Conviction Review

poster from the Fox Searchlight Pictures Film Conviction

I had a hard time figuring out what to see this weekend. Should I see Megamind, even though I’m going to see it for cheap with the Girl Guides in a couple of weeks? Should I see Due Date, which came out this week but doesn’t look particularly promising? Or should I see Conviction, which I’m actually interested in but came out two weeks ago? In the end, I decided on Conviction (obviously) because I am cheap and not into self-torture. And besides, this is the first week that Conviction has appeared in OUR theater, so it counts as new (sort of). For those of you who aren’t familiar with it, here’s what Conviction is about:

When her brother Kenny is convicted of a murder he didn’t commit and sentenced to life in prison, Betty Anne Waters sets about putting herself through law school in order to take on his case and prove his innocence.

Talk about dedication, eh? (Hence the title) This is an interesting enough premise as it is, but add in the fact that it’s a true story and I’m impressed enough to break my self-imposed rule about only reviewing new movies unless I’m on vacation. So was Conviction worth bending my own rules for? You betcha.


Conviction is a little confusing starting out, because it doesn’t really begin at the beginning. It jumps ahead a few years to when Betty Anne (Hilary Swank) is already in law school, and then goes back to the beginning – when Kenny (Sam Rockwell) is arrested – as she tells the story of why she’s in law school to the only other grown-up in her class, Abra Rice (Minnie Driver).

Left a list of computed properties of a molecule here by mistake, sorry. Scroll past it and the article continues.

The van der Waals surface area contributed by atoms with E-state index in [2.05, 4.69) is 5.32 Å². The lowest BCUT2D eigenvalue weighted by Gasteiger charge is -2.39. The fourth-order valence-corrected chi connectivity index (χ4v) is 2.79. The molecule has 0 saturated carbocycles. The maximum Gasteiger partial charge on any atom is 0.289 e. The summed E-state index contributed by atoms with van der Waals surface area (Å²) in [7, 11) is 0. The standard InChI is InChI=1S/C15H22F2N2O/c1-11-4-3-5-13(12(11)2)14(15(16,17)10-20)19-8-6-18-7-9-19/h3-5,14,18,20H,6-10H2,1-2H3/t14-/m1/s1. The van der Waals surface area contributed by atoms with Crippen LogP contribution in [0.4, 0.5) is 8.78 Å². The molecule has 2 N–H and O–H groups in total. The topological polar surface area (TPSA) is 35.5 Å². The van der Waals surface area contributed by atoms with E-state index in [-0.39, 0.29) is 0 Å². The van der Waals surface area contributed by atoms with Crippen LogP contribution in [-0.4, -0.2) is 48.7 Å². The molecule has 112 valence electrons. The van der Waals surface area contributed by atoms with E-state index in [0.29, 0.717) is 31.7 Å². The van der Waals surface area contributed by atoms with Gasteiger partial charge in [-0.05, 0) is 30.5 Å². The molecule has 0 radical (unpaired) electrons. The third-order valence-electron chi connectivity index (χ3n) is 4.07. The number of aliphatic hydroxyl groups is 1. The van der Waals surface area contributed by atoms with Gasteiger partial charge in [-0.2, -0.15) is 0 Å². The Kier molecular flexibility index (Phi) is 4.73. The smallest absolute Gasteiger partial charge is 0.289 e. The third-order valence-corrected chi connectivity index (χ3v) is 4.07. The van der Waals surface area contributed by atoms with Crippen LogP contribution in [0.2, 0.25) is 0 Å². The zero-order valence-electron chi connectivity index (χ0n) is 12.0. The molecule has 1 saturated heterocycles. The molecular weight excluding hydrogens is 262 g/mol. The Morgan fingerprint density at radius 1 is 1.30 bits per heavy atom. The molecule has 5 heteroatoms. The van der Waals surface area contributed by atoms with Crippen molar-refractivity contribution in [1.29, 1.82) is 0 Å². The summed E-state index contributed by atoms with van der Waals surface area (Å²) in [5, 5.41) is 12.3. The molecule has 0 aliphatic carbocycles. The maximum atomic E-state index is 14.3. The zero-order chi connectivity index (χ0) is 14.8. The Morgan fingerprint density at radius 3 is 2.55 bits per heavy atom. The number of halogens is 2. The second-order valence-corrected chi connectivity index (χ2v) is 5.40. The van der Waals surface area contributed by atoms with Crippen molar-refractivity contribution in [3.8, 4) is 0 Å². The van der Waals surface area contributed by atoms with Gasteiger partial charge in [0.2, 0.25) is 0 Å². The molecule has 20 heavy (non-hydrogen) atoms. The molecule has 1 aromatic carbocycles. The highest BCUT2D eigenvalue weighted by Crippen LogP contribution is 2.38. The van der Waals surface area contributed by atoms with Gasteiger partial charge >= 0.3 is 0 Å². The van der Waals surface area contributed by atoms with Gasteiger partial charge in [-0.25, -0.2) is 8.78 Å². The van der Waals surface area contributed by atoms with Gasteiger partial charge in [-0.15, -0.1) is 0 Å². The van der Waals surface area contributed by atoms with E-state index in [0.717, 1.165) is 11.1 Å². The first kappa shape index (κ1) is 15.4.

Betty Anne is a waitress at a bar and Kenny, before he was arrested was… I’m not even sure. A guy who cuts down trees? Anyway they’re kind of a white-trash family. Their mom never gave a crap, so they got in trouble a lot, and consequently the police tend to round up Kenny whenever tits go up. Kenny is very genial about the whole thing, but his arresting officer, Nancy Taylor (Melissa Leo) is not. She one of those stick-up-her-ass types and she’s got it in for Kenny.

Kenny and Nancy Taylor at the police station from the Fox Searchlight Pictures Film Conviction

“I’m gonna see you in jail if it’s the last thing I do,” etc

This time the problem is that a woman, Katharina Brow, has been brutally murdered. They do eventually let Kenny go, and everyone assumes that’s the end of it. Except, two years later, the cops arrive again to arrest Kenny for the same murder.

Kenny is arrested at a funeral from the Fox Searchlight Pictures Film Conviction

At his grandpa’s funeral, no less

This time it actually goes to trial, and on the strength of archaic blood-type evidence (this is the 1980s) and testimony from several of Kenny’s ex-girlfriends, he is convicted and sentenced to life in prison. Now, at this point you might be expecting Betty Anne to leap up from her seat shouting that she’s going to go become a lawyer and prove his innocence, but this isn’t that sort of movie. There are no screaming, sobbing rants with swelling string music in the background. The whole thing is quiet and logical and realistic.

Betty Anne Waters from the Fox Searchlight Pictures Film Conviction

Okay, so they do get a little weepy sometimes.

So they do like normal people do and file appeals, and when that doesn’t work, and they have no money for lawyers other than two-bit public defenders, Kenny tries to kill himself in prison. Now Betty Anne’s got a choice. She has already done everything in her power to help him. Does she let her brother die in prison, or does she earn more power and try again? If you have a sibling (or you read the blurb at the top) you know what the answer has to be.